Bug or feature? std.c.stdlib.exit() breaks RAII

Jonathan M Davis jmdavisProg at gmx.com
Fri Dec 30 02:43:26 PST 2011

On Thursday, December 29, 2011 23:03:23 Ashish Myles wrote:
> Since D
> could conceivably implement a very safe exit() without an explicit use
> of Exceptions to get around the "catch Exception() {}" problem you
> mentioned above, does it make sense to request a safer exit() feature
> for D?

And how would it do that? The only way in the language to properly unwind the 
stack without returning from each and every function is to throw an Exception. 
If you wanted to do an exit function, it would somehow have to do the exact 
same thing that happens when you throw an Exception except that it's not an 
Exception and isn't caught by catch(Exception) {}. That may not be impossible, 
but I expect that it would complicate things quite a bit. And scope statements 
are designed around exceptions such that if you didn't throw an Exception, 
they wouldn't work properly. The same goes for finally blocks. Also, what is 
the correct thing to do in a situation like this

catch(Exception e)
    //do stuff

The code in the catch  block assumes that it's always going to be run when the 
code in the try block is not properly completed. If an exit call were made 
from within the try block (be it directly in it or in a function that was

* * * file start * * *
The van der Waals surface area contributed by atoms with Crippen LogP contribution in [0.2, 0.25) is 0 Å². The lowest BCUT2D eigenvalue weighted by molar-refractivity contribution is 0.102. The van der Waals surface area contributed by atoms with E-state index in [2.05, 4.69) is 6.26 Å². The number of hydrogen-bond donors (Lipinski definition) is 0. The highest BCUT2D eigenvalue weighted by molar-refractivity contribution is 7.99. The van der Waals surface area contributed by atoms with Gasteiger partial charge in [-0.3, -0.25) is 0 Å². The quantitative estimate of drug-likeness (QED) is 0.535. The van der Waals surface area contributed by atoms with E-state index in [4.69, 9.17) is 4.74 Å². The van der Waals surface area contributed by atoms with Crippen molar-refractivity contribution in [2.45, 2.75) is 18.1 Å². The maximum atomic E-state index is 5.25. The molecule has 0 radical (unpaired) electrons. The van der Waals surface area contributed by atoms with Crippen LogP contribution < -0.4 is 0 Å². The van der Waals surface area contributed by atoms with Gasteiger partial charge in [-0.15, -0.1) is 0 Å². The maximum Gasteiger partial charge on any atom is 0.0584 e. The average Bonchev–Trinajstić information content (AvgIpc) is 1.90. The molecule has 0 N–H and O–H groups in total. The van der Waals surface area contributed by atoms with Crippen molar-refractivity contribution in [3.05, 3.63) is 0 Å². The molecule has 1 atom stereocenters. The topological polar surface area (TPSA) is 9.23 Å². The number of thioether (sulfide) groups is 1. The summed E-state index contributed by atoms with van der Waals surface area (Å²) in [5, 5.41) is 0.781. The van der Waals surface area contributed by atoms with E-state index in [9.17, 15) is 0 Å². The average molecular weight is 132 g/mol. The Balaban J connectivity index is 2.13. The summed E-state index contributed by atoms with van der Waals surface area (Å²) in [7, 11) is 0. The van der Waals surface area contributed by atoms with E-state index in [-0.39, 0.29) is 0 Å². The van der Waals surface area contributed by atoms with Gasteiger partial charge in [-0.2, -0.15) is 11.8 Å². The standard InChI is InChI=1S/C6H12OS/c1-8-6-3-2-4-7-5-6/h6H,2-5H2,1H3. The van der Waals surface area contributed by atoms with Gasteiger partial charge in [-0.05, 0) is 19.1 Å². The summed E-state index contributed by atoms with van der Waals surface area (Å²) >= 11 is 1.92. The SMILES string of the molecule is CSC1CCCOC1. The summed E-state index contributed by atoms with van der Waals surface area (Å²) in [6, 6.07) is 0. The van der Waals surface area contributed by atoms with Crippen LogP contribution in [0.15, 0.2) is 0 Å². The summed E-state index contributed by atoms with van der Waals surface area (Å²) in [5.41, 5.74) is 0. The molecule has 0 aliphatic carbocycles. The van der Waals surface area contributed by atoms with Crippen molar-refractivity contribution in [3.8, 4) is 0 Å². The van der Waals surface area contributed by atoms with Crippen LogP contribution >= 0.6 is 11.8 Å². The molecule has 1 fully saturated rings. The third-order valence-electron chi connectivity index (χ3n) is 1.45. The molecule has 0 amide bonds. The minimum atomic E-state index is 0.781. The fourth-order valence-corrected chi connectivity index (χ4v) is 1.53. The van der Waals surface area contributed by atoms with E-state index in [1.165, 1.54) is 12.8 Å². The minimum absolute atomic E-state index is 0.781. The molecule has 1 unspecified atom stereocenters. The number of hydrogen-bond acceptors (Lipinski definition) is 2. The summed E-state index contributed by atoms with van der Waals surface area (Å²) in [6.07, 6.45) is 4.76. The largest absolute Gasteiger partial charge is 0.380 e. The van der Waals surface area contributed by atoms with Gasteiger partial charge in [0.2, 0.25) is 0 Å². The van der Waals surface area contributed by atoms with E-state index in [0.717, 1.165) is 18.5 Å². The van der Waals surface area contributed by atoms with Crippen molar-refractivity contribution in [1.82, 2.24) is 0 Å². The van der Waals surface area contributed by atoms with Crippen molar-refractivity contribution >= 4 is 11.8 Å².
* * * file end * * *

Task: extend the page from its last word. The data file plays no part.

called inside it), how would the catch block be handled? Without an Exception, 
it would be skipped, what's in that catch block wouldn't be run, and there 
would be no proper cleanup.

The very concept of exit violates how the language functions with regards to 
stack unwinding. Stack unwinding is built around how exceptions function. 
exit, on the other hand, tries to avoid the whole exception thing and just 
kill your program. But ultimately, you _can't_ ignore the fact that in order 
to ensure proper stack unwinding, you either need to return from each function 
on the stack, or throw an Exception from them. Anything else is going to fail 
to unwind the stack properly.

And honestly, I would generally consider it bad practice to use an exit 
function. It violates the proper flow of the program - as the issues with stack 
unwinding illustrate.

If you want to do the equivalent of an exit function and have proper cleanup 
occur, you really need to be throw an Exception designated for that and have 
your code let it pass all the way through to main so that it can exit properly 
after having unwound the stack.

- Jonathan M Davis

More information about the Digitalmars-d-learn mailing list